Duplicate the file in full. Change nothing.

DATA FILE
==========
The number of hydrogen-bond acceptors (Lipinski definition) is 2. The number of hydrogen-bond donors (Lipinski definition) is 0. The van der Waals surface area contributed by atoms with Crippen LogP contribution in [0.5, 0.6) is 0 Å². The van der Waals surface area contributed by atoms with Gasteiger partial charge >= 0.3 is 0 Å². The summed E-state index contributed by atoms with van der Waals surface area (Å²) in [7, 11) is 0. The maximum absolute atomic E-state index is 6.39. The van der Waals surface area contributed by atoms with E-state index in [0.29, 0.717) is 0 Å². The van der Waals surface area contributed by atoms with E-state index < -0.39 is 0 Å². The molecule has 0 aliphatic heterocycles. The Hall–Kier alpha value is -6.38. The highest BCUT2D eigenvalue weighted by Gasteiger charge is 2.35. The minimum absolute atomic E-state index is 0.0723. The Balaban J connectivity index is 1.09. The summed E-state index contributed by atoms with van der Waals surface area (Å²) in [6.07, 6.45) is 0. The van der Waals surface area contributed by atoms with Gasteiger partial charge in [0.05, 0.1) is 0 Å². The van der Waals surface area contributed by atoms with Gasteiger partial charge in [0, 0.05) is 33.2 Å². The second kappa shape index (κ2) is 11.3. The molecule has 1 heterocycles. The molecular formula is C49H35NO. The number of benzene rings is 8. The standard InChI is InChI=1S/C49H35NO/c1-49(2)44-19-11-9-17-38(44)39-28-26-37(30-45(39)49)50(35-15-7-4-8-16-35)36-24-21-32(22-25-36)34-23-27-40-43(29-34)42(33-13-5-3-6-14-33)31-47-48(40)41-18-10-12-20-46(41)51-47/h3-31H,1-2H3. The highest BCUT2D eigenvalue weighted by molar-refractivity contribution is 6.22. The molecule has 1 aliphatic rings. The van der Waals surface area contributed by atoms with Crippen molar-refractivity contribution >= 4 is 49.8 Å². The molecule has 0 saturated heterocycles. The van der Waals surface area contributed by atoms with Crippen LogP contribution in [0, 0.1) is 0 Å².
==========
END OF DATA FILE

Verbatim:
The number of hydrogen-bond acceptors (Lipinski definition) is 2. The number of hydrogen-bond donors (Lipinski definition) is 0. The van der Waals surface area contributed by atoms with Crippen LogP contribution in [0.5, 0.6) is 0 Å². The van der Waals surface area contributed by atoms with Gasteiger partial charge >= 0.3 is 0 Å². The summed E-state index contributed by atoms with van der Waals surface area (Å²) in [7, 11) is 0. The maximum absolute atomic E-state index is 6.39. The van der Waals surface area contributed by atoms with E-state index in [0.29, 0.717) is 0 Å². The van der Waals surface area contributed by atoms with E-state index < -0.39 is 0 Å². The molecule has 0 aliphatic heterocycles. The Hall–Kier alpha value is -6.38. The highest BCUT2D eigenvalue weighted by Gasteiger charge is 2.35. The minimum absolute atomic E-state index is 0.0723. The Balaban J connectivity index is 1.09. The summed E-state index contributed by atoms with van der Waals surface area (Å²) in [6.07, 6.45) is 0. The van der Waals surface area contributed by atoms with Gasteiger partial charge in [0.05, 0.1) is 0 Å². The van der Waals surface area contributed by atoms with Gasteiger partial charge in [0, 0.05) is 33.2 Å². The second kappa shape index (κ2) is 11.3. The molecule has 1 heterocycles. The molecular formula is C49H35NO. The number of benzene rings is 8. The standard InChI is InChI=1S/C49H35NO/c1-49(2)44-19-11-9-17-38(44)39-28-26-37(30-45(39)49)50(35-15-7-4-8-16-35)36-24-21-32(22-25-36)34-23-27-40-43(29-34)42(33-13-5-3-6-14-33)31-47-48(40)41-18-10-12-20-46(41)51-47/h3-31H,1-2H3. The highest BCUT2D eigenvalue weighted by molar-refractivity contribution is 6.22. The molecule has 1 aliphatic rings. The van der Waals surface area contributed by atoms with Crippen molar-refractivity contribution >= 4 is 49.8 Å². The molecule has 0 saturated heterocycles. The van der Waals surface area contributed by atoms with Crippen LogP contribution in [0, 0.1) is 0 Å².